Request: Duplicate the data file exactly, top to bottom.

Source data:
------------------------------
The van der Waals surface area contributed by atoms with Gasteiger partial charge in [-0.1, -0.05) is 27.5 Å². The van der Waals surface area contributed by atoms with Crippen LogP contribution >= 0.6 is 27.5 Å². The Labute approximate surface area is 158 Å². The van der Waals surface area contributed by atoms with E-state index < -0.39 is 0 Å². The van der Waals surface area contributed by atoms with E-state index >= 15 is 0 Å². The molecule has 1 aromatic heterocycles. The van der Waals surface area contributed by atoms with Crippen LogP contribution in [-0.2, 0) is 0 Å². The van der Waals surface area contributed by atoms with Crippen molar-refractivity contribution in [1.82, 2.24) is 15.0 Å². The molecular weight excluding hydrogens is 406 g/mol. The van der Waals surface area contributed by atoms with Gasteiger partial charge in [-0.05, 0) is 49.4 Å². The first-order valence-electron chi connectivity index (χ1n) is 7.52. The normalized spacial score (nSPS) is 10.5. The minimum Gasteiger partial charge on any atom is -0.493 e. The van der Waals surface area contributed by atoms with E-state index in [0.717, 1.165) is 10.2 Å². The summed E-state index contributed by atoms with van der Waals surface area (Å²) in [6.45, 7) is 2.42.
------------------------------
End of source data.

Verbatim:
The van der Waals surface area contributed by atoms with Gasteiger partial charge in [-0.1, -0.05) is 27.5 Å². The van der Waals surface area contributed by atoms with Crippen LogP contribution >= 0.6 is 27.5 Å². The Labute approximate surface area is 158 Å². The van der Waals surface area contributed by atoms with E-state index < -0.39 is 0 Å². The van der Waals surface area contributed by atoms with E-state index >= 15 is 0 Å². The molecule has 1 aromatic heterocycles. The van der Waals surface area contributed by atoms with Crippen LogP contribution in [-0.2, 0) is 0 Å². The van der Waals surface area contributed by atoms with Crippen molar-refractivity contribution in [1.82, 2.24) is 15.0 Å². The molecular weight excluding hydrogens is 406 g/mol. The van der Waals surface area contributed by atoms with Gasteiger partial charge in [-0.05, 0) is 49.4 Å². The first-order valence-electron chi connectivity index (χ1n) is 7.52. The normalized spacial score (nSPS) is 10.5. The minimum Gasteiger partial charge on any atom is -0.493 e. The van der Waals surface area contributed by atoms with E-state index in [0.717, 1.165) is 10.2 Å². The summed E-state index contributed by atoms with van der Waals surface area (Å²) in [6.45, 7) is 2.42.